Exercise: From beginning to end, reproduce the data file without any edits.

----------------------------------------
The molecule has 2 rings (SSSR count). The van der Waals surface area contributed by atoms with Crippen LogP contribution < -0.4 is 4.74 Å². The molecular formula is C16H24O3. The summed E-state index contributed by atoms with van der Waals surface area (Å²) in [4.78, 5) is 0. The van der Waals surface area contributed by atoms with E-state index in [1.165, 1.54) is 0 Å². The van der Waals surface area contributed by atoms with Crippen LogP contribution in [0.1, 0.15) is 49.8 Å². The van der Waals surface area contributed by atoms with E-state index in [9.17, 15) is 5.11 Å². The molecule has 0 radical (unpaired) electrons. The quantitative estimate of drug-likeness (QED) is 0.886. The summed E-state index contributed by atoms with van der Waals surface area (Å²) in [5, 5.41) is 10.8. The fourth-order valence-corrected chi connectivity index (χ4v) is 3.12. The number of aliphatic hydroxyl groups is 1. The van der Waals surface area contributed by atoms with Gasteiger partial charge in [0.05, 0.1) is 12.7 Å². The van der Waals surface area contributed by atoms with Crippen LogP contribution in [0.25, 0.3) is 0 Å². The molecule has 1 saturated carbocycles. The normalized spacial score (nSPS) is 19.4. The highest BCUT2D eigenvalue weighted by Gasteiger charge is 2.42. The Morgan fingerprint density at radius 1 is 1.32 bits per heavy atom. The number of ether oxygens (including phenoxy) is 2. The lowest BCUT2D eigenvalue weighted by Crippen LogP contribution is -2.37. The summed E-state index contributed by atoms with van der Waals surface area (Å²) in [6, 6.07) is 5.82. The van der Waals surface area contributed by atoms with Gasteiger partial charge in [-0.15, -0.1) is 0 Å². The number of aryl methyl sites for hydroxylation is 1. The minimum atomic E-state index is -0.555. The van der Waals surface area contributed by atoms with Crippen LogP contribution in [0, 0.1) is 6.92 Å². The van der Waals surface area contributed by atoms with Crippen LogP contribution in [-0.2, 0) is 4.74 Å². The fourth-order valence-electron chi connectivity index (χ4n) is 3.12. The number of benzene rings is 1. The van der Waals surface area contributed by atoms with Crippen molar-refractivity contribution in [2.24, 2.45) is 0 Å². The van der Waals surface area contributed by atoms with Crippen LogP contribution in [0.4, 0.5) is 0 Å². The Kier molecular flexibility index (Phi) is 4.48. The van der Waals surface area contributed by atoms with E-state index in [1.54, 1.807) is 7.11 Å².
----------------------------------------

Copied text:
The molecule has 2 rings (SSSR count). The van der Waals surface area contributed by atoms with Crippen LogP contribution < -0.4 is 4.74 Å². The molecular formula is C16H24O3. The summed E-state index contributed by atoms with van der Waals surface area (Å²) in [4.78, 5) is 0. The van der Waals surface area contributed by atoms with E-state index in [1.165, 1.54) is 0 Å². The van der Waals surface area contributed by atoms with Crippen LogP contribution in [0.1, 0.15) is 49.8 Å². The van der Waals surface area contributed by atoms with E-state index in [9.17, 15) is 5.11 Å². The molecule has 0 radical (unpaired) electrons. The quantitative estimate of drug-likeness (QED) is 0.886. The summed E-state index contributed by atoms with van der Waals surface area (Å²) in [5, 5.41) is 10.8. The fourth-order valence-corrected chi connectivity index (χ4v) is 3.12. The number of aliphatic hydroxyl groups is 1. The van der Waals surface area contributed by atoms with Gasteiger partial charge in [0.05, 0.1) is 12.7 Å². The van der Waals surface area contributed by atoms with Crippen LogP contribution in [0.25, 0.3) is 0 Å². The molecule has 1 saturated carbocycles. The normalized spacial score (nSPS) is 19.4. The highest BCUT2D eigenvalue weighted by Gasteiger charge is 2.42. The Morgan fingerprint density at radius 1 is 1.32 bits per heavy atom. The number of ether oxygens (including phenoxy) is 2. The lowest BCUT2D eigenvalue weighted by Crippen LogP contribution is -2.37. The summed E-state index contributed by atoms with van der Waals surface area (Å²) in [6, 6.07) is 5.82. The van der Waals surface area contributed by atoms with Gasteiger partial charge in [-0.15, -0.1) is 0 Å². The number of aryl methyl sites for hydroxylation is 1. The minimum atomic E-state index is -0.555. The van der Waals surface area contributed by atoms with Crippen LogP contribution in [0, 0.1) is 6.92 Å². The van der Waals surface area contributed by atoms with Crippen LogP contribution in [-0.2, 0) is 4.74 Å². The fourth-order valence-electron chi connectivity index (χ4n) is 3.12. The number of benzene rings is 1. The van der Waals surface area contributed by atoms with Crippen molar-refractivity contribution in [2.24, 2.45) is 0 Å². The van der Waals surface area contributed by atoms with Crippen LogP contribution in [0.4, 0.5) is 0 Å². The Kier molecular flexibility index (Phi) is 4.48. The van der Waals surface area contributed by atoms with E-state index in [1.54, 1.807) is 7.11 Å².